Behringer Ultravoice XM8500 Review/Test

Today I'm testing out another cheap Dynamic Microphone. This time it is the Behringer Ultravoice XM8500.

Being that this is a Dynamic microphone, it does not require phantom power to function. That means that you should be able to utilize an XLR to USB cable (which I demonstrate in this video).

What's In the Box 

  1. Plastic Storage / Carrying Case
  2. Microphone
  3. Microphone Clip
  4. 5/8" to 3/8" Mic Stand Adapter
  5. Documentation

Performance / Features

The build quality of this microphone feels pretty sturdy. It is an all metal body and a metal grill and it has some nice weight to it. 

The mic has a Cardioid Polar Pattern, and it is incredibly directional. As you get off access, the amount of pickup drops exponentially. It rejects background noise incredibly well (you could hardly hear the keyboard), so if you are going to be using a mic in a loud area, this may be a good option.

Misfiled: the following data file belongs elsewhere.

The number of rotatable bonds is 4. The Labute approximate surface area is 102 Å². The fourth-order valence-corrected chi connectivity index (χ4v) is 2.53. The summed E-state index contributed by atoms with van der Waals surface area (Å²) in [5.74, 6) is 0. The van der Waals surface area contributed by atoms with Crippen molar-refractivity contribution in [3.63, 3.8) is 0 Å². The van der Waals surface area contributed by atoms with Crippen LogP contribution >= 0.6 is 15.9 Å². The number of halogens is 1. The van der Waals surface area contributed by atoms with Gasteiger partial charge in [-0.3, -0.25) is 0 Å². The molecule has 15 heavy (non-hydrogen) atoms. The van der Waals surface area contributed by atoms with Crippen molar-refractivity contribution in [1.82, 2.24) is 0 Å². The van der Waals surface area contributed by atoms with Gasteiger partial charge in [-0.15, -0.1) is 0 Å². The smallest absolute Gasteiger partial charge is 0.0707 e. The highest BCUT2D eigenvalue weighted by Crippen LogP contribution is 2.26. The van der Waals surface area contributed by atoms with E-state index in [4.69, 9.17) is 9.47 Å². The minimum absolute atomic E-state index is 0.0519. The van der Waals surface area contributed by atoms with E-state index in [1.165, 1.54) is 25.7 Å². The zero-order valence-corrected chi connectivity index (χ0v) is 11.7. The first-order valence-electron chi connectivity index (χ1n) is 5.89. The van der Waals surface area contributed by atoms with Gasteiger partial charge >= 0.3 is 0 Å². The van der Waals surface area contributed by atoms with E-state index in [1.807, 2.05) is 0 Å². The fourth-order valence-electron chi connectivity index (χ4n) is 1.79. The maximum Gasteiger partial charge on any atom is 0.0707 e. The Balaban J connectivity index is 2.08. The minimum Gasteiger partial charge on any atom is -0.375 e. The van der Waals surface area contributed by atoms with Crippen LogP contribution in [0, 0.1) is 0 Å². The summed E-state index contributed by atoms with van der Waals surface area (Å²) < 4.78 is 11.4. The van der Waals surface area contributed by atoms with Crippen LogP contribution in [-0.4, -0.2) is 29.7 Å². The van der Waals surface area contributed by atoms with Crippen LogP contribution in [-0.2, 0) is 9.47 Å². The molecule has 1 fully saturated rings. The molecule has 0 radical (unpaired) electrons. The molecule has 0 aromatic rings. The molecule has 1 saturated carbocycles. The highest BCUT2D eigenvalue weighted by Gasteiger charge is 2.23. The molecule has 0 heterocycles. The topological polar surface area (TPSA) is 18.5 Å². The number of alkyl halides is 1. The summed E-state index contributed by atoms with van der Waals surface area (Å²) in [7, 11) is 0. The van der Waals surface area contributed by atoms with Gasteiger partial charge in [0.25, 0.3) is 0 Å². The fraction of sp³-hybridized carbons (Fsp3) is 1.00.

The frequency response was not listed, but it sounds comparable to the frequency response of the SM58, with slightly boosted mid frequencies. Let's be honest. If you're buying a $20 microphone, chances are, you're not too concerned with the specifications, you're more worried about if it sounds good or not. Well, I think this microphone sounds good.


  • Extremely Cheap
  • Nice build quality
  • Decent sound
  • Good at Isolating sound


  • Lack of Documentation
  • Muddy low end


In all honesty, this is a nice sounding microphone for $20. There are it's draw backs, but you have to remember; It's $20! If you are on a budget and are looking for a durable microphone, this is a great option. It works with an XLR to USB cable, so all you need is the Mic, a Stand, and the Cable and you're good to go.

If you have any additional questions about this headset, leave them in the comments on this site or on the youtube channel, and I will try to reply ASAP. 

Behringer XM8500:
Pyle PDMIC58:
USB to XLR Cable: (not the cable used, but same type of cable)